Interview with Cirque Éloize’s Shena Tschofen: “You have to be really good friends with momentum”

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Cirque Eloize “Saloon 2016” im Grand Chapiteau auf dem Tollwood Winterfestival in München am 20.12.2016 ND © Bernd Wackerbauer

Cirque Éloize is bringing its newest production, “Saloon: A Musical Acrobatic Adventure” to Philadelphia’s Merriam Theater for a special two-day/three-show run. The production opens on Friday night, January 13, at 8 p.m., then on Saturday, January 14, you can see this dazzling wild west spectacle at 2 p.m. or 8 p.m.

“Saloon” is a tale that revolves around the beguiling charms of the establishment’s bewitching belle. The story is set against a kinetic world filled with impressive feats of strength and agility. The show features 11 multitalented artists who have all mastered a number of disciplines for their respective roles. Shena Tschofen whirls about inside a 33 pound steel hoop that is approximately five and a half feet in diameter. She also performs aerial chandelier with her partner Justine Méthé Crozat, does tricks with a lasso, sings, and plays the violin.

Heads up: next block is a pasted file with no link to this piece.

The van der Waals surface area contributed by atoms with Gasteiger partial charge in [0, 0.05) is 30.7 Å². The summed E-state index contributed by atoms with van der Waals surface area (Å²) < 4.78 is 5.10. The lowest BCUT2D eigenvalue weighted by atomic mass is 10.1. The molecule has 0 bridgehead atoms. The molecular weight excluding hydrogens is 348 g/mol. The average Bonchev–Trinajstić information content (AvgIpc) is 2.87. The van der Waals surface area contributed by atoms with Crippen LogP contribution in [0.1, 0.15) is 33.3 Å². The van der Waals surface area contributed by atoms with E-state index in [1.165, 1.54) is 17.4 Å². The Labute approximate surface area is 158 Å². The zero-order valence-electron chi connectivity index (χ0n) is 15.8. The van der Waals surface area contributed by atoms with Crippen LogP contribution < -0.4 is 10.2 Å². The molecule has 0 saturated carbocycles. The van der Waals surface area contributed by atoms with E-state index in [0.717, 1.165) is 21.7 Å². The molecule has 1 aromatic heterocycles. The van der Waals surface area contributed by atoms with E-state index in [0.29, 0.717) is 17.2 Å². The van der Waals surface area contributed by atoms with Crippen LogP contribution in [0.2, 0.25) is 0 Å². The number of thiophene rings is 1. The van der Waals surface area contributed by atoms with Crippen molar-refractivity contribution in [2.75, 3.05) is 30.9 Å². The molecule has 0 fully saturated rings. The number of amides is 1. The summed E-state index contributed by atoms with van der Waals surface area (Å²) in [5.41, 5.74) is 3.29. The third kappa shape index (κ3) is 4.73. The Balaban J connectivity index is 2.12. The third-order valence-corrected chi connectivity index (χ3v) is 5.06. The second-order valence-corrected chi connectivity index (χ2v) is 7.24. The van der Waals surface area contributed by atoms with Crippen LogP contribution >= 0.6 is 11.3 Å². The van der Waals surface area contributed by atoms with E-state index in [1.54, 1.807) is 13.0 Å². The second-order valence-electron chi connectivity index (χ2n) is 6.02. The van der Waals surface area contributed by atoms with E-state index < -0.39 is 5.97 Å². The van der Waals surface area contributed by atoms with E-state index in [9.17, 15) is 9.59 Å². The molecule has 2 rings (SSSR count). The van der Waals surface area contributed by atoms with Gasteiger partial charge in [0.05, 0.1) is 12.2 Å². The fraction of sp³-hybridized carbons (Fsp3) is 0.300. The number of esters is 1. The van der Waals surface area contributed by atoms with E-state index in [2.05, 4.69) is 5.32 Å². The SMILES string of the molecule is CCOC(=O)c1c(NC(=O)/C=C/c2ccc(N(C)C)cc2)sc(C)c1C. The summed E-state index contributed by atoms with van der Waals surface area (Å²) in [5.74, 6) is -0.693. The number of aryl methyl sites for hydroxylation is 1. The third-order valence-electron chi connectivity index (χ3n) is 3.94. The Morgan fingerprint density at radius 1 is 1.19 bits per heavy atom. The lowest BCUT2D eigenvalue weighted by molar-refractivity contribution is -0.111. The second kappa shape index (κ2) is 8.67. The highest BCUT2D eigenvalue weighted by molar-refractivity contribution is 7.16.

“I started doing gymnastics when I was really young,” Shena informed. “Then, I danced for a little bit. I started doing circus when I was six — I’m from Minneapolis and there are three circus schools there were you can learn circus recreationally. I did all sorts of different disciplines like silks and hoop and acrobatic tumbling and flying trapeze and wheel. I basically got to try a little bit of everything, which was really lucky because I already had an idea of what existed before I had to choose one thing. From there, I went to an arts high school for two years for dance. Then, I went to a year of university as a dance major. After that, I got accepted to the National Circus School in Montreal. My entire life, I’ve always been moving and dancing and spinning.”